Saturday, June 18, 2011

Kit Downes Trio: Quiet Tiger

Kit Downes Trio
Quiet Tiger (Basho Records; 2011)
Kit Downes (piano)
Calum Gourlay (bass)
James Maddren (drums)

James Allsopp (sax)
Adrien Dennefeld (cello)

Quite simply--not what I expected. After the delicious Golden, debut from London's Kit Downes Trio, I was expecting a similar mellow, introspective outing. But after Downes work with both Neon Quartet and more importantly Troyka, I should have expected the new album Quiet Tiger to be a bold and imaginative statement of intent. And...it is.

The British scene as been dominated by a few new/young names over the last five years (Seb Rochford, Neil Cowley, Tom Cawley, Liam Noble and Kit Downes among others) that are delivering very impressive sets. Kit Downes Trio have made that step to the next level look very easy with Quiet Tiger. The trio's use of sound and space on this recording is expansive and thoughtful. They use every bit of their surroundings to create distinct soundscapes.

"Tambourine" with it's funky but dark groove still plays on the earlier Keith Jarrett/Brad Mehldau influence Downes has, but as the tune moves forward it really becomes the Kit Downes Trio's original vision. Each member delivers wildly impressive solo on this piece. "Tambourine" is post bebop/post modern dream that captures a lot complex elements and turns them into a simple experience for the listener.


"...With A View" is a ballad that moves peacefully all the while demonstrating Downes unique character on the keys. The addition of James Allsopp as guest musician on sax adds a level of intimacy that hearkens back to Golden but still capturing a the forward direction of Downes new material.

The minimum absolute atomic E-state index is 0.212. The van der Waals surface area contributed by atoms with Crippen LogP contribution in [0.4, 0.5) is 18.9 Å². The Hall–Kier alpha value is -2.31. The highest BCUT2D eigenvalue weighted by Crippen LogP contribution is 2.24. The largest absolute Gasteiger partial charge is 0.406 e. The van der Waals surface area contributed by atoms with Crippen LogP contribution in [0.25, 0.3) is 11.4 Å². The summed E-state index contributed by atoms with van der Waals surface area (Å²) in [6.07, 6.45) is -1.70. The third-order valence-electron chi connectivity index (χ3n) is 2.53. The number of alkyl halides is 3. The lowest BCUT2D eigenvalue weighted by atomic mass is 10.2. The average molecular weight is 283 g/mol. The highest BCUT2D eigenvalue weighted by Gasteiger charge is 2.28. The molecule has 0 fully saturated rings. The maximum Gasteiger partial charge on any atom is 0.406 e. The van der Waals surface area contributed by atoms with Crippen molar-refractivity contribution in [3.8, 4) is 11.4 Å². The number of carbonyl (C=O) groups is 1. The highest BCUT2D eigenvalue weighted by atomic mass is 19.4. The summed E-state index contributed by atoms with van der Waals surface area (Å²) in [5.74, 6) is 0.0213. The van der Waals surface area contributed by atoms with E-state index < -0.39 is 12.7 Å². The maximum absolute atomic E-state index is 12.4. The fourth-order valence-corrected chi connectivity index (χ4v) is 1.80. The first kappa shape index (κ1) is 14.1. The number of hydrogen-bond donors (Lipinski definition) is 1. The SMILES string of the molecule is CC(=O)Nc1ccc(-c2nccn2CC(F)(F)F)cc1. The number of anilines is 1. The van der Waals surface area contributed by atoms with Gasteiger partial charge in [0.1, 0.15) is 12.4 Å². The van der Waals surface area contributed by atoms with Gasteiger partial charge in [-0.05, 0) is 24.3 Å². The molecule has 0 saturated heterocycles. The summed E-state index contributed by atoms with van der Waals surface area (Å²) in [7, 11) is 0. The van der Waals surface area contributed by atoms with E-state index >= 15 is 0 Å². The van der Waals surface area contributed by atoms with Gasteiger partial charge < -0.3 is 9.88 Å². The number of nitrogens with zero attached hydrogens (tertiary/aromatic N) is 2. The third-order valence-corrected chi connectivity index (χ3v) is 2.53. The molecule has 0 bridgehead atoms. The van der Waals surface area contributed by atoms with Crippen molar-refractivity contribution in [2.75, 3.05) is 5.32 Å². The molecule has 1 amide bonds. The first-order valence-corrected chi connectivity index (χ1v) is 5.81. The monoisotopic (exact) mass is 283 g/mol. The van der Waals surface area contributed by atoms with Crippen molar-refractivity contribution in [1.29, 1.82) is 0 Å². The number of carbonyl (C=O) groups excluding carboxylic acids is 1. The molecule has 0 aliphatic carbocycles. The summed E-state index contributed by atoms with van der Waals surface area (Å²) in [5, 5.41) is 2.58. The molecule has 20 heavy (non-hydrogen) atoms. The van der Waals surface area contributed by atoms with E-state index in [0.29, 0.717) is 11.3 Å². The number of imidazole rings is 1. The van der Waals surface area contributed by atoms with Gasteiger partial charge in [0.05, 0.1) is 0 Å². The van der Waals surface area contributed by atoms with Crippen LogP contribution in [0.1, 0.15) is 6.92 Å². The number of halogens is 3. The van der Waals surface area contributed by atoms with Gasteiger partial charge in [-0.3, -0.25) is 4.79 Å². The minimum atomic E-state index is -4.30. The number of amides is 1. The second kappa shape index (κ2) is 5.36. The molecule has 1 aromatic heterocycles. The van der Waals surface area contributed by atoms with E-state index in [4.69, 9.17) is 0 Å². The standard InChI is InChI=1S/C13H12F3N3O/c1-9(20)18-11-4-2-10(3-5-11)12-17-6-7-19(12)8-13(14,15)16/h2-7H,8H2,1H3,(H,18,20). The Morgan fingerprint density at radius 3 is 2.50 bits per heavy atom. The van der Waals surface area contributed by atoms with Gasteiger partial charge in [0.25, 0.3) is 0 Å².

"Wooden Birds" and "Frizzi Pazzi" both show a more experimental and free flowing side to Downes. "Wooden Birds" sees the trio reaching and improvising more than you may have heard before (even live). With Gourlay becoming the real standout on this track with some impressive manipulation on the bass and work from guest cellist, Adrien Dennefeld. "Frizzi Pazziz" is Downes just letting loose. It aggressive, playful but all the while well structured. "The Wizards" is a big bold piece with Allsopp acting as Coltrane to Downes, McCoy Tyner in their interplay.

"Quiet Tiger" closes out this phenomenal set with incredible resonance. The opening chords from Allsopp's clarinet are deep yet spacious. Downes allows the group to create the atmospherics here and joins in towards the final moments adding to a lovely, melodic and introspective tone.

Quiet Tiger is more than just an impressive step up from the brilliant debut Golden. It tells the jazz community that The Kit Downes Trio has a well of ideas and are utilizing this diverse thoughts a pulling them into well focused pieces. All of which will make Quiet Tiger one of the best albums of the year for most jazz fans. Especially all of us at JazzWrap.



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